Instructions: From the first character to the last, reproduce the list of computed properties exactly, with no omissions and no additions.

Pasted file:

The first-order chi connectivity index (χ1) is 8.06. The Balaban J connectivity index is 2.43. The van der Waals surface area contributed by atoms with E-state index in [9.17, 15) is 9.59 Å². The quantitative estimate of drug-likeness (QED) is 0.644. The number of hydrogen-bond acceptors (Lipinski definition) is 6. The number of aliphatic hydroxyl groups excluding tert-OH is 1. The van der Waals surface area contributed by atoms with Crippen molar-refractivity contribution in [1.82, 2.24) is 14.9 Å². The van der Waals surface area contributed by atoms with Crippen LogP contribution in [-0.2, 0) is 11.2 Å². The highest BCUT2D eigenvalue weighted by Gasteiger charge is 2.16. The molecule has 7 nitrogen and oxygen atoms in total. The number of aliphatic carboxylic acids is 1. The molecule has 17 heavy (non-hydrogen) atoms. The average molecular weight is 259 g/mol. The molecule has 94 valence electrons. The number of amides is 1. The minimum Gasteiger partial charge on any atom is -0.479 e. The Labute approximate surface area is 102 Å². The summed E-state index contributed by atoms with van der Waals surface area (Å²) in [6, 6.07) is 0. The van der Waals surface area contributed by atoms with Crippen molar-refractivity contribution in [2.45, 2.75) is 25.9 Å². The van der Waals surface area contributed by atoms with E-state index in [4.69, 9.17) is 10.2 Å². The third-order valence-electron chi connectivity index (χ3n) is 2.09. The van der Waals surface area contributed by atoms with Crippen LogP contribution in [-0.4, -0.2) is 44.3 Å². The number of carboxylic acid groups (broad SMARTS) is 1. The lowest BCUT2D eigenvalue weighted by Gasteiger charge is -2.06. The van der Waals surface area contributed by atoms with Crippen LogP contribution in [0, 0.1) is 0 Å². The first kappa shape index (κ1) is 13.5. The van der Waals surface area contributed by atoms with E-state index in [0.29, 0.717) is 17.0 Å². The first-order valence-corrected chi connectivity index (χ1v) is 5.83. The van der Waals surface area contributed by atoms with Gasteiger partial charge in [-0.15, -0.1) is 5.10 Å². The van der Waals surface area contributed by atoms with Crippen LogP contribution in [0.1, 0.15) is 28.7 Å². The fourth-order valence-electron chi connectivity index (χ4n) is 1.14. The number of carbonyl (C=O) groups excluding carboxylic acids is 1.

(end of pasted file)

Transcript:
The first-order chi connectivity index (χ1) is 8.06. The Balaban J connectivity index is 2.43. The van der Waals surface area contributed by atoms with E-state index in [9.17, 15) is 9.59 Å². The quantitative estimate of drug-likeness (QED) is 0.644. The number of hydrogen-bond acceptors (Lipinski definition) is 6. The number of aliphatic hydroxyl groups excluding tert-OH is 1. The van der Waals surface area contributed by atoms with Crippen molar-refractivity contribution in [1.82, 2.24) is 14.9 Å². The van der Waals surface area contributed by atoms with Crippen LogP contribution in [-0.2, 0) is 11.2 Å². The highest BCUT2D eigenvalue weighted by Gasteiger charge is 2.16. The molecule has 7 nitrogen and oxygen atoms in total. The number of aliphatic carboxylic acids is 1. The molecule has 17 heavy (non-hydrogen) atoms. The average molecular weight is 259 g/mol. The molecule has 94 valence electrons. The number of amides is 1. The minimum Gasteiger partial charge on any atom is -0.479 e. The Labute approximate surface area is 102 Å². The summed E-state index contributed by atoms with van der Waals surface area (Å²) in [6, 6.07) is 0. The van der Waals surface area contributed by atoms with Crippen molar-refractivity contribution in [2.45, 2.75) is 25.9 Å². The van der Waals surface area contributed by atoms with E-state index in [4.69, 9.17) is 10.2 Å². The third-order valence-electron chi connectivity index (χ3n) is 2.09. The van der Waals surface area contributed by atoms with Crippen LogP contribution in [-0.4, -0.2) is 44.3 Å². The number of carboxylic acid groups (broad SMARTS) is 1. The lowest BCUT2D eigenvalue weighted by Gasteiger charge is -2.06. The van der Waals surface area contributed by atoms with Crippen LogP contribution in [0, 0.1) is 0 Å². The first kappa shape index (κ1) is 13.5. The van der Waals surface area contributed by atoms with E-state index in [0.29, 0.717) is 17.0 Å². The first-order valence-corrected chi connectivity index (χ1v) is 5.83. The van der Waals surface area contributed by atoms with Gasteiger partial charge in [-0.15, -0.1) is 5.10 Å². The van der Waals surface area contributed by atoms with Crippen LogP contribution in [0.1, 0.15) is 28.7 Å². The fourth-order valence-electron chi connectivity index (χ4n) is 1.14. The number of carbonyl (C=O) groups excluding carboxylic acids is 1.